I turn at the American Book Centre, following the guidebook instructions. There are several other tourists there, standing before a heavy wooden door. One of them steps forward and opens the door. We pass through a doorway and a passage passing under the houses, and emerge in the absolute peace and calm of a hidden, inner courtyard. Suddenly, it’s quiet. The noise and chaos and people of Amsterdam fall away.
I stop, with several others, to read the plaque. Some wander around quietly. On the lawn stands a statue of a woman, dark against the green grass, the autumn leaves and the brick of the church.
The plaque tells the stories of the Beguines. Beginning sometime in the twelfth century, groups of women in the Low Countries and later Germany and France chose to come together to live as a religious community, primarily to care for the sick. They were single, Catholic women who were not nuns but chose to live away from the roles they would probably have been expected to assume otherwise (wife, mother or cloistered nun) in this lay community of faith. They took temporary vows of chastity and obedience but were able to end those vows at any time and leave the community. They did not take vows of poverty and so were able to keep their own possessions, which (the guidebook suggests) helped to preserve the Begijnhof (Beguinage) in later years when the property of the Catholic Church in Amsterdam was seized by the state.
These women lived in the houses around this courtyard over hundreds of years. In the middle of the courtyard stands a stone church built in the 1400s. All the houses, rather than facing the busy streets, look down upon this church. The church, in its courtyard, would have been the centre of these women’s lives. The wooden houses and the original church building were mostly destroyed in the Amsterdam fires of 1421 and 1452 but the Beguines rebuilt, this time building brick homes for themselves – one of the old wooden houses has been restored to show what the original homes would have looked like. The Beguines also paid for the rebuilding and restoration of the church themselves.
In 1578, Roman Catholic Amsterdam was converted by the “Orangist Calvinists” to be a Protestant city. Catholic magistrates were dismissed and it was forbidden (until 1795) for Roman Catholics to openly profess their faith. All churches, monasteries and convents were confiscated by the authorities. The church in the courtyard of the Begijnhof was handed over and was given to the English speaking population of Amsterdam as their Protestant Church.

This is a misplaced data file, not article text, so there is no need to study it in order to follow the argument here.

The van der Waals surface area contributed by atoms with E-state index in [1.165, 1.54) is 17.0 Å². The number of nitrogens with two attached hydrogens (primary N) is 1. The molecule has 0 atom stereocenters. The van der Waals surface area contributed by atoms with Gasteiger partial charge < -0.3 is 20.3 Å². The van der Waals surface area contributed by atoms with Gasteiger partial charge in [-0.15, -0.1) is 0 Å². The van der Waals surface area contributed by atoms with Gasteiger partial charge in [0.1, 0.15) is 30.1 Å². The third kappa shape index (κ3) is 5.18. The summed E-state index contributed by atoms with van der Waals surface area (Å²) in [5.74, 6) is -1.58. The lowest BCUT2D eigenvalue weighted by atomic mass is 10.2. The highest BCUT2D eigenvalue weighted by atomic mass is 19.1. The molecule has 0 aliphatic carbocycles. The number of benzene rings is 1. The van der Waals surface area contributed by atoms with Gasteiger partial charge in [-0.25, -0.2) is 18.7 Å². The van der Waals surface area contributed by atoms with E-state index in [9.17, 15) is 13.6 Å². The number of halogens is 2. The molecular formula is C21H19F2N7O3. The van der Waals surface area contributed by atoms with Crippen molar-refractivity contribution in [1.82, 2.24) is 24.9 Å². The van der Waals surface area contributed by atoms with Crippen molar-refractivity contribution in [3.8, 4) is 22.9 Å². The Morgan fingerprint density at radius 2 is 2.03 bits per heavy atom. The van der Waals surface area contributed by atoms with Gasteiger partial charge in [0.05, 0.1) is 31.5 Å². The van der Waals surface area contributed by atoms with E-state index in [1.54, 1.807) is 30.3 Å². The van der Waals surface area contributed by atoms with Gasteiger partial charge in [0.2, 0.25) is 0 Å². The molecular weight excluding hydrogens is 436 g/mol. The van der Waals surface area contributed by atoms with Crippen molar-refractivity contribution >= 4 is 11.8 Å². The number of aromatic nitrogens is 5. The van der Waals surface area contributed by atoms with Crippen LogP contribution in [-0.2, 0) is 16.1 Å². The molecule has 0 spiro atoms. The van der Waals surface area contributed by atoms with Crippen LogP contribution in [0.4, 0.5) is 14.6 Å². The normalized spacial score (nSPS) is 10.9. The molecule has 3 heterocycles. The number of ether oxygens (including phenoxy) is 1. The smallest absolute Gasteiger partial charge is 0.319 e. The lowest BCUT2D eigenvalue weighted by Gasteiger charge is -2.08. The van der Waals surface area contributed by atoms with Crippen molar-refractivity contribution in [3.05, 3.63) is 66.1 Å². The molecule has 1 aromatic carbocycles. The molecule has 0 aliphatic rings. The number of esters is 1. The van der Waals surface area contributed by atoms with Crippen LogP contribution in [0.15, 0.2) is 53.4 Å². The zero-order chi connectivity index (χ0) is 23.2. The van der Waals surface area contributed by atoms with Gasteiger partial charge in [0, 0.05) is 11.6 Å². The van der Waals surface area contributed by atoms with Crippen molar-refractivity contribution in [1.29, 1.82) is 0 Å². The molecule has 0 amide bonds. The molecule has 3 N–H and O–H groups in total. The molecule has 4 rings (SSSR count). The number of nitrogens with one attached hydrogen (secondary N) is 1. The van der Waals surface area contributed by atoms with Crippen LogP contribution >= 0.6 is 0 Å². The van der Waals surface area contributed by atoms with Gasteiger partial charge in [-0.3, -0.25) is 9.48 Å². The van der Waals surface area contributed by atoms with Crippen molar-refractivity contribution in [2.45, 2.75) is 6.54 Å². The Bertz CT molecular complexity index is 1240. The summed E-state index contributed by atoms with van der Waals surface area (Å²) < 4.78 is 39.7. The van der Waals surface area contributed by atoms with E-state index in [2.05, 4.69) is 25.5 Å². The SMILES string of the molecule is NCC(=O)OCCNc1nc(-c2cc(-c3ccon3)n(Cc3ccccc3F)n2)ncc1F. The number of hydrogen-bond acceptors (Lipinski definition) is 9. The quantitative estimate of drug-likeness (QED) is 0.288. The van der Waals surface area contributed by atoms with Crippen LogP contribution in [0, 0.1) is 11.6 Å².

Although the Beguines had handed over the church they had built and rebuilt, the houses were the private property of the women, so the government did not try to confiscate them. The community around the courtyard remained and the Begijnhof remained a Roman Catholic enclave in Protestant Amsterdam for more than 200 years, an enclave where these women quietly practised their faith and cared for others in spite of the political upheaval and religious intolerance that raged beyond their walls.
The women now worshipped in a small “house-church” in two a-joining houses. One of many hidden churches in Amsterdam. In 1671, with the permission of the municipality, they were finally able to build a proper chapel on this spot. The current chapel opened in 1682. At the time, 150 Beguines and 12 widows or single women lived in the Beguinage.
The last member of the Beguine community or sisterhood at the Begijnhof in Amsterdam passed away in 1971, the last of many generations of women of this community over almost 800 years. Although the community no longer lives here, still only single women are allowed to live in the houses and both the protestant church in the centre of the courtyard and the Catholic chapel remain in use. A major renovation (and restoration) was carried out in the 1980s and the property handed over to the Beginjhof Foundation, who maintain the property and rent out homes to 93 single women.
It is one of the most peaceful places I have ever visited. Both the church and the chapel continuing to be places of worship, away from the bustle and noise of central Amsterdam. The chapel is part of the annual celebration of the Miracle of Amsterdam. Begijnhof is a sanctuary of peace. There were other tourists there when I visited, lighting a candle in the Catholic chapel, lingering in the Protestant church where the organist and the soprano were practicing hymns, praying, resting or just taking it all in.
Walking along the path around the church I came to the second doorway and stepped out into the street. It felt like I’d walked into a wall of sound. It felt so strange, so unnatural. I stepped back and went back into the courtyard. I wasn’t ready to leave this peace just yet. I wasn’t ready to step back into the world.
There are many wonderful things in Amsterdam and I loved visiting. But the reason I would go back, the reason I find myself drawn to the craziness of inner city Amsterdam, is Begijnhof.